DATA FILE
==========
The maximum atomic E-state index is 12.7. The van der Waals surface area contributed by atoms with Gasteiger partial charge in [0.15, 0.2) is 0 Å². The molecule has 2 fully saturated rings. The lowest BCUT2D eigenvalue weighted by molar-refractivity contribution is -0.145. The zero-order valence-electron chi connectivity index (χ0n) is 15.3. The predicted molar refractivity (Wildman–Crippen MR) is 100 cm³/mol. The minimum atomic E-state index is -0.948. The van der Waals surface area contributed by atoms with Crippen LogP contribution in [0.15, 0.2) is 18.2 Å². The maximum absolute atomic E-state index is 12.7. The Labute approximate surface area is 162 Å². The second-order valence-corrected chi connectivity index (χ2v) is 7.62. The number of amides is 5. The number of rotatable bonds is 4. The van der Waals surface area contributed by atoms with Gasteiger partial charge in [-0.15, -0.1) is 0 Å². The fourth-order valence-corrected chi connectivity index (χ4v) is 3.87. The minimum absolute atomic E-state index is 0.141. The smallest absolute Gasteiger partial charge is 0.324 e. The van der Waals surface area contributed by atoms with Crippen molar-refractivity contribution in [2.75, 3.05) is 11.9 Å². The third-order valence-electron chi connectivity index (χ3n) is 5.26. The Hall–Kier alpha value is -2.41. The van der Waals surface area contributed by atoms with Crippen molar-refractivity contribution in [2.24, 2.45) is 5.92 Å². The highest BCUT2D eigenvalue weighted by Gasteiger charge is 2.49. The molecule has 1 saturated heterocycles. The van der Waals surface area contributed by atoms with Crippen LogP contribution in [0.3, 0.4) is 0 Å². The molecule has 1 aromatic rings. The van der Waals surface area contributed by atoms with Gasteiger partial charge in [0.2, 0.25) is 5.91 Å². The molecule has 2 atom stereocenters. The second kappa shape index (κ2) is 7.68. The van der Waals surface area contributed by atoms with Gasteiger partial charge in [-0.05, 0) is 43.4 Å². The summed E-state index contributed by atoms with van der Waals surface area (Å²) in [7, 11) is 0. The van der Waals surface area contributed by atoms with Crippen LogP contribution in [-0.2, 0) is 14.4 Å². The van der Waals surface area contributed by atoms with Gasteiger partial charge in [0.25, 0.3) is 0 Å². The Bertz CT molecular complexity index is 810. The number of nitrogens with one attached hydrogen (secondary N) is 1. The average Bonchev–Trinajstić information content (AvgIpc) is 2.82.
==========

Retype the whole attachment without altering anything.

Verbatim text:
The maximum atomic E-state index is 12.7. The van der Waals surface area contributed by atoms with Gasteiger partial charge in [0.15, 0.2) is 0 Å². The molecule has 2 fully saturated rings. The lowest BCUT2D eigenvalue weighted by molar-refractivity contribution is -0.145. The zero-order valence-electron chi connectivity index (χ0n) is 15.3. The predicted molar refractivity (Wildman–Crippen MR) is 100 cm³/mol. The minimum atomic E-state index is -0.948. The van der Waals surface area contributed by atoms with Crippen LogP contribution in [0.15, 0.2) is 18.2 Å². The maximum absolute atomic E-state index is 12.7. The Labute approximate surface area is 162 Å². The second-order valence-corrected chi connectivity index (χ2v) is 7.62. The number of amides is 5. The number of rotatable bonds is 4. The van der Waals surface area contributed by atoms with Gasteiger partial charge in [-0.15, -0.1) is 0 Å². The fourth-order valence-corrected chi connectivity index (χ4v) is 3.87. The minimum absolute atomic E-state index is 0.141. The smallest absolute Gasteiger partial charge is 0.324 e. The van der Waals surface area contributed by atoms with Crippen molar-refractivity contribution in [2.75, 3.05) is 11.9 Å². The third-order valence-electron chi connectivity index (χ3n) is 5.26. The Hall–Kier alpha value is -2.41. The van der Waals surface area contributed by atoms with Crippen molar-refractivity contribution in [2.24, 2.45) is 5.92 Å². The highest BCUT2D eigenvalue weighted by Gasteiger charge is 2.49. The molecule has 1 saturated heterocycles. The van der Waals surface area contributed by atoms with Crippen LogP contribution in [0.3, 0.4) is 0 Å². The molecule has 1 aromatic rings. The van der Waals surface area contributed by atoms with Gasteiger partial charge in [0.2, 0.25) is 5.91 Å². The molecule has 2 atom stereocenters. The second kappa shape index (κ2) is 7.68. The van der Waals surface area contributed by atoms with Gasteiger partial charge in [-0.05, 0) is 43.4 Å². The summed E-state index contributed by atoms with van der Waals surface area (Å²) in [7, 11) is 0. The van der Waals surface area contributed by atoms with Crippen LogP contribution in [-0.2, 0) is 14.4 Å². The van der Waals surface area contributed by atoms with Gasteiger partial charge in [0.25, 0.3) is 0 Å². The Bertz CT molecular complexity index is 810. The number of nitrogens with one attached hydrogen (secondary N) is 1. The average Bonchev–Trinajstić information content (AvgIpc) is 2.82.